The next stop was a village named Bokur. We were let out 300-400 feet above the village and we climbed down the rocks to the farmland. It wasn’t particularly steep and kids and women traversed it everyday. We were met at the bottom by a gaggle of kids calling out “Colum colum, Sura sura sura!” They were asking for pens and for us to take their picture. I’ve asked around and no one can tell me what the motivation for either of these things is. There were a few that asked for money, but most wanted a pen. Seems a strange thing to ask for, but innocent enough. The picture thing I don’t understand at all. It’s not as though they ever get a copy, maybe they just like the attention from the westerners… I have no idea. They flocked around Nollaig and Alessandra. Nollaig’s Arabic is good enough that she could talk to them, I have since given her the moniker of “The Pied Piper” due to her ability to draw a crowd of kids wherever she went. The kids are adorable, but it quickly became tiresome to hear the constant badgering for pens and pictures. We made our way (slowly) out of the village to a million chorusses of “Bye Bye!”

Bokur is at the source of a spring and we were going to hike along the wadi (riverbed) to some other villages. The thing that catches your eye is how green it is there. All the rest of the places we had seen were either just rocks, or rocks and dirt. The green was quite nice… Most of that green was made up of Qat plants. It is the cash crop of Yemen and so wherever they can they plant it. We hiked down the wadi, scrambling along the rocks and skipping our way merrily along. It was somewhere along here that I landed a little funny on my right foot. I didn’t think much about it until I got my foot in that position again and my ankle just gave way. I didn’t sprain it but I had apparently twisted it a little bit. It gets better… One of the times that my ankle gave way I over compensated and managed to strain my right quad a bit. Now when my ankle gave out on me, my whole leg gave out. My hike quickly became an effort not to really sprain my ankle and not much else…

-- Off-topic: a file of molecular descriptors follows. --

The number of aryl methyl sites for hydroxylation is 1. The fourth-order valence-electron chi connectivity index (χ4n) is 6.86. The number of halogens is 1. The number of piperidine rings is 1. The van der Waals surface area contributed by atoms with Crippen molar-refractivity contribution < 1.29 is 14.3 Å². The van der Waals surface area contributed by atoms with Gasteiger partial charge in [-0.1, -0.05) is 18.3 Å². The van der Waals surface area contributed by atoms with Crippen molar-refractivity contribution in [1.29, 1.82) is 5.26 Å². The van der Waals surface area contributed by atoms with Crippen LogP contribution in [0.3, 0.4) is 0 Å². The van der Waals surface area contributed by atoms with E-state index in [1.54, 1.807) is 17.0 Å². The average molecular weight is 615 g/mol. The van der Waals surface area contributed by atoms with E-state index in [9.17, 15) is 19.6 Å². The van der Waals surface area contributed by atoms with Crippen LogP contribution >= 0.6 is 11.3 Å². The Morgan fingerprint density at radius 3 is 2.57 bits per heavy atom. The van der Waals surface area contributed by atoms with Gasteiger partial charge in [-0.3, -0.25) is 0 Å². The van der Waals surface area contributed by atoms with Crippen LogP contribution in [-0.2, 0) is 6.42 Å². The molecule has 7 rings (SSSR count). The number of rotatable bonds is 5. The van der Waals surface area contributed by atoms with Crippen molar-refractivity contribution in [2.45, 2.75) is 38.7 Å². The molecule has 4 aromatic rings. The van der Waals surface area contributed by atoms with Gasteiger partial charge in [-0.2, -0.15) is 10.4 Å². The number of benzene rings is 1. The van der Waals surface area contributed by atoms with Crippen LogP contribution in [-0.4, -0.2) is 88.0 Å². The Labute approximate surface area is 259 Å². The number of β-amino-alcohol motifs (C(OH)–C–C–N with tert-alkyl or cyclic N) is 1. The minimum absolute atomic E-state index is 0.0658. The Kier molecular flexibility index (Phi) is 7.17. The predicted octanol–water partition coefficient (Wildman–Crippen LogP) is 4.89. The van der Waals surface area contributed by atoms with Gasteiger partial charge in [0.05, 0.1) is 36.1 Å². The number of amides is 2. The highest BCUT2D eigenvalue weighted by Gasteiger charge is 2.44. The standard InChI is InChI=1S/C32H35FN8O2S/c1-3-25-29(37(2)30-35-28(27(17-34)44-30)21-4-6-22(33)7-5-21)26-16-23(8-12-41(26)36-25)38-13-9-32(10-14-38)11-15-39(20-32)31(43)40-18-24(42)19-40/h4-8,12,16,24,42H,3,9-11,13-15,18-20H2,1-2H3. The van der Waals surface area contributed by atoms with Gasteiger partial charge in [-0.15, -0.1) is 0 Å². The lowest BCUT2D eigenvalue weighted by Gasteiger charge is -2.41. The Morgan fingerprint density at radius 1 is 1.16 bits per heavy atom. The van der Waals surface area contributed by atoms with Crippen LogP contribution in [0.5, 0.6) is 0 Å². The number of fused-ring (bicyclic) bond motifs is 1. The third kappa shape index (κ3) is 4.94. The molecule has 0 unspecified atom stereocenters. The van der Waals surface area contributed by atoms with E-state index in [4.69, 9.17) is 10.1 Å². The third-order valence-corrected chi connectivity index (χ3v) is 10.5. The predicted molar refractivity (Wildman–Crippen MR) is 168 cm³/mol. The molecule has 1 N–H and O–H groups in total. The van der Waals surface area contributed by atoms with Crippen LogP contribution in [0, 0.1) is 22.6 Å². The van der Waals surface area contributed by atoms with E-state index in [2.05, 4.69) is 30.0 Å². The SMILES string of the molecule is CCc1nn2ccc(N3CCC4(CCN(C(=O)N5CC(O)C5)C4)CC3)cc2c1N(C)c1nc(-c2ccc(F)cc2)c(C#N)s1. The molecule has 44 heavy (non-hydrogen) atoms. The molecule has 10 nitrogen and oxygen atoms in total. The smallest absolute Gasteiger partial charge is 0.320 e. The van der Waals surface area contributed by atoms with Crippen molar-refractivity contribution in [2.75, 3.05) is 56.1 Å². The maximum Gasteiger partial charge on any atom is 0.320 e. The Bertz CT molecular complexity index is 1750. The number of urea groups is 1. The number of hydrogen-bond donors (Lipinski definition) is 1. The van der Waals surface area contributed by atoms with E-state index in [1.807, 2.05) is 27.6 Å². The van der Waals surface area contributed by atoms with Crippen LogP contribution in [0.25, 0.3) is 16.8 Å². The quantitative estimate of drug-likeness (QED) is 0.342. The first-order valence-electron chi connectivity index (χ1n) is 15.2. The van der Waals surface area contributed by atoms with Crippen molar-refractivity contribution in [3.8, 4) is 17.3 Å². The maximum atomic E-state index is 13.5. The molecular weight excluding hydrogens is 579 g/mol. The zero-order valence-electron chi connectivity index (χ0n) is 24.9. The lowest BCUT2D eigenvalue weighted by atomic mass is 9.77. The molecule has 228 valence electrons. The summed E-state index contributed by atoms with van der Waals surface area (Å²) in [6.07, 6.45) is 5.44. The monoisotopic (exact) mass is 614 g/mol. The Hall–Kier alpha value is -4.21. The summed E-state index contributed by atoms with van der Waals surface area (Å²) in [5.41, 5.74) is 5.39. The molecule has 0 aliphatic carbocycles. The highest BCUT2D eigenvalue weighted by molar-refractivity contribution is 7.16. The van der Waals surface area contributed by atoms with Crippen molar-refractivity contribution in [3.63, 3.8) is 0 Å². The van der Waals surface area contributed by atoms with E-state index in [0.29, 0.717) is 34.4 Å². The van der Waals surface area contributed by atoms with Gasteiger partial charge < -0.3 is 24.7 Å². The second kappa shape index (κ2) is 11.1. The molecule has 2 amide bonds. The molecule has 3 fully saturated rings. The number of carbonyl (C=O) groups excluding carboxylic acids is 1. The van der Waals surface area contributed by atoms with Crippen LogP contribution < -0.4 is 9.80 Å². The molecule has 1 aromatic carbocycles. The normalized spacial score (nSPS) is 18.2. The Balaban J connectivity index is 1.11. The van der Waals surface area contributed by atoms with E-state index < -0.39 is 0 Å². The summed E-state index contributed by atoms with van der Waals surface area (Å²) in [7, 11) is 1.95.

By the time we got to Boduger, my legs were really tired. I think they were a bit tired from the previous day’s climb and now I was favoring my left leg and climbing around. I was happy to sit down when we stopped. Turns out that we had come to a madrassa. That’s just a school, Americans usually associate that word with a religious school, but it could be any school. Well, when the kids got a peek of us, the whole place was in bedlam. Nollaig, Luca, and Alessandra wanted to go in, Christoph and I decided not to. I just wanted to rest, Christoph didn’t want to be bothered… That gave us 10 minutes or so of rest. A few kids that weren’t in school came around and chatted with us. Nollaig and the others brought a crowd out with them and they chatted with the teachers and the students for a while. Eventually, she came over and told me to go talk to them. They had been informed that I was an American and they thought that I wasn’t talking to them because I was an American. Whoops! Time to put on a show, put a smile on my face and go shake hands…